Delta pounds rural communities
COVID-19 is moving to the country. While cases were highest in urban areas as the pandemic began, the pattern flipped as summer drew to a close, according to a new report from the Rural Policy Research Institute. Now rural case rates outnumber those in cities, and rural dwellers are at more than twice the risk of death as urbanites.
Experts predict the gap will widen, reports Lauren Weber at Kaiser Health News. “We’ve turned many rural communities into kill boxes,” said the head of the National Rural Health Association, Alan Morgan. “And there’s no movement towards addressing what we’re seeing in many of these communities, either among the public or among governing officials.”
Lower vaccination rates are a key contributor, with a variety of underlying causes. Researchers from Syracuse University point to more Trump voters and fewer people achieving academic degrees. At Healthline, Moira McCarthy cites a “perfect storm of personal freedom beliefs, mistrust of the government, a culture that tends toward taking care of things on their own, highly shared misinformation, and, yes, faith.” Dr. Scott J. Anzalone of Logan, Ohio, told her that since rural COVID-19 rates were low early in the pandemic, it created a “false sense of security” among many residents. People in rural areas are particularly vulnerable to misinformation due to the twin decline of rural health care systems and local news outlets, leaving them no obvious source for accurate health advice, opines Kerry Thomson, executive director of the Center for Rural Engagement at Indiana University, at NBC News.
Lack of access to health care or emergency treatment is also a factor. Writes KHN’s Weber, “The pressures of the pandemic have compounded the problem by deepening staffing shortages at hospitals, creating a cycle of worsening access to care.” When the virus infiltrates rural regions, telehealth can come to the rescue, writes Katie Palmer at STAT. “When we think about diversity, equity, and inclusion, for me it’s not only necessarily race and ethnicity, but it’s geography as well,” Roxie Wells, president of Hoke Hospital in Raeford, North Carolina, tells Palmer. “I truly believe that people who live in rural communities should expect outstanding high-quality care in their communities, and now that telehealth is such a huge part of what we do, I think that it is highly plausible.” But the telehealth revolution has yet to reach many rural areas, reports Erin Brodwin, also at STAT.
A COVID pill so good, they stopped the trial early
The phrase “game changer” appeared in many news stories last week trumpeting the announcement that pharmaceutical maker Merck’s experimental medication halved risk of hospitalization or death in people with mild or moderate COVID. Dr. Anthony Fauci, speaking on CNN’s “State of the Union,” called the company’s results “really quite impressive.” So impressive, in fact, that an independent review board recommended the company cut its trial short to seek emergency authorization as soon as possible. The twice-a-day, easy-to-swallow pill could be a big deal, writes Umair Irfan at Vox, because the COVID-specific treatments already available are “expensive, difficult to administer, not widely available, or only marginally effective.” Antibody treatments and remdesivir, the only antiviral drug with FDA approval, require infusion into the bloodstream by medical providers. In contrast, a pill would require only a prescription and a glass of water.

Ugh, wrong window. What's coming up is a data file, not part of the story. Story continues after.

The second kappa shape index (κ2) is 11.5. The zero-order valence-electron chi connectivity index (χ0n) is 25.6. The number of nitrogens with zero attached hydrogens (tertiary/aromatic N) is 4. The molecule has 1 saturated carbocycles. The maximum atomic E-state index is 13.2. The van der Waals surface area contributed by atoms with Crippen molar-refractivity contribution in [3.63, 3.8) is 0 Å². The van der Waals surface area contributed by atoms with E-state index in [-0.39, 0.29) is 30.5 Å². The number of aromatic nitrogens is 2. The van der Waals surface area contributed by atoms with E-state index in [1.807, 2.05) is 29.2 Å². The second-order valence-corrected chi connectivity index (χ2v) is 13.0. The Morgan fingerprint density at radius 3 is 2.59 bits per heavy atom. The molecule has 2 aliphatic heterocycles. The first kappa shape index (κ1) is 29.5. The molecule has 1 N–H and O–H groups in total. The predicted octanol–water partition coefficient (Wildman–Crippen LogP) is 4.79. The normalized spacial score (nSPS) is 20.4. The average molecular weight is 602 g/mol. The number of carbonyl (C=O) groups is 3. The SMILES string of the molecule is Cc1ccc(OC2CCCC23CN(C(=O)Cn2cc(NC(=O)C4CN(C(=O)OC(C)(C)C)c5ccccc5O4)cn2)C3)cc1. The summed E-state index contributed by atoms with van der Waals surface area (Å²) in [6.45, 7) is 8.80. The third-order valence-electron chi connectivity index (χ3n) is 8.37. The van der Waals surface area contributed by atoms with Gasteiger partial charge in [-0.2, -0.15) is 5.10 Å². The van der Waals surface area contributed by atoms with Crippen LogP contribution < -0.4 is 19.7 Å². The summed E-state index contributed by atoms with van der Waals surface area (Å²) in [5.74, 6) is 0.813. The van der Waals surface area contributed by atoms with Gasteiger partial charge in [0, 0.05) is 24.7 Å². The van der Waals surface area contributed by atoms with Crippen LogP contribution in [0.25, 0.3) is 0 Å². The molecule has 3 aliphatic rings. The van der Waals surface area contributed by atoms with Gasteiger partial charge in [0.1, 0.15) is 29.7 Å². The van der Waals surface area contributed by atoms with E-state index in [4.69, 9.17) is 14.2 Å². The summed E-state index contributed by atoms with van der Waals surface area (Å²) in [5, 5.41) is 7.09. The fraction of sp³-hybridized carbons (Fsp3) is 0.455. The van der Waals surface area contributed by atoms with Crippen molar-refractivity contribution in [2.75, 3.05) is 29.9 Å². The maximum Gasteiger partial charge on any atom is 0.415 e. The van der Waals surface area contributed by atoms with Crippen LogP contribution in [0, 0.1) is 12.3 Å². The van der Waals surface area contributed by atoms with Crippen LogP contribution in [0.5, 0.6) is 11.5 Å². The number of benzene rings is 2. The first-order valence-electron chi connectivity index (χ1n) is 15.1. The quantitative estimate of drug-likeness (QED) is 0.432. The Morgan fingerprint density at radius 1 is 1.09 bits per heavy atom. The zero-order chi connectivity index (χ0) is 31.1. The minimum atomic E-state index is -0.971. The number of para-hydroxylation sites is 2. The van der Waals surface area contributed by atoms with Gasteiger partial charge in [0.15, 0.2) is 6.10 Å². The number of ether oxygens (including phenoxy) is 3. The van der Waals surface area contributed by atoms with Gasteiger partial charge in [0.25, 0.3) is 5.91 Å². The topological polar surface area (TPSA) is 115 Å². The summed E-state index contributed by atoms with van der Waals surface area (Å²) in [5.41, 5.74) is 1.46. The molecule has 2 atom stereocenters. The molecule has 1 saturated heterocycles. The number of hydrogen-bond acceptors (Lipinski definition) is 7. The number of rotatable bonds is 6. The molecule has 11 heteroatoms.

However, Reuters reports that a pair of Indian drug makers trialing Merck’s formula are seeking to halt their studies in moderate cases for the opposite reason, because the results were lackluster. “It was not immediately clear whether the Indian drug makers and Merck used identical criteria to define moderate COVID-19 cases,” Reuters notes.
Antivirals have been slow in coming compared to antibodies or vaccines; in part that’s because they’re trickier to make. Viruses live inside our own cells and use many of our proteins, so scientists must design molecules that can prevent the viruses from functioning without hurting us, too. (I delved deeper into the difficulties of antiviral research here.) Merck’s drug, molnupiravir (named after Thor’s hammer) works by mimicking a building block for the virus’s genome. When the virus goes to copy its genes, the decoy is incorporated and gums up the works. In addition to Merck’s drug, there are two other main contenders in the race for oral antivirals, as Ed Cara lays out at Gizmodo: Pfizer recently announced progress with a drug that interferes with one of the virus’s enzymes, so it can’t mature and copy itself. And Atea Pharmaceuticals and Roche are jointly developing another decoy drug, like molnupiravir.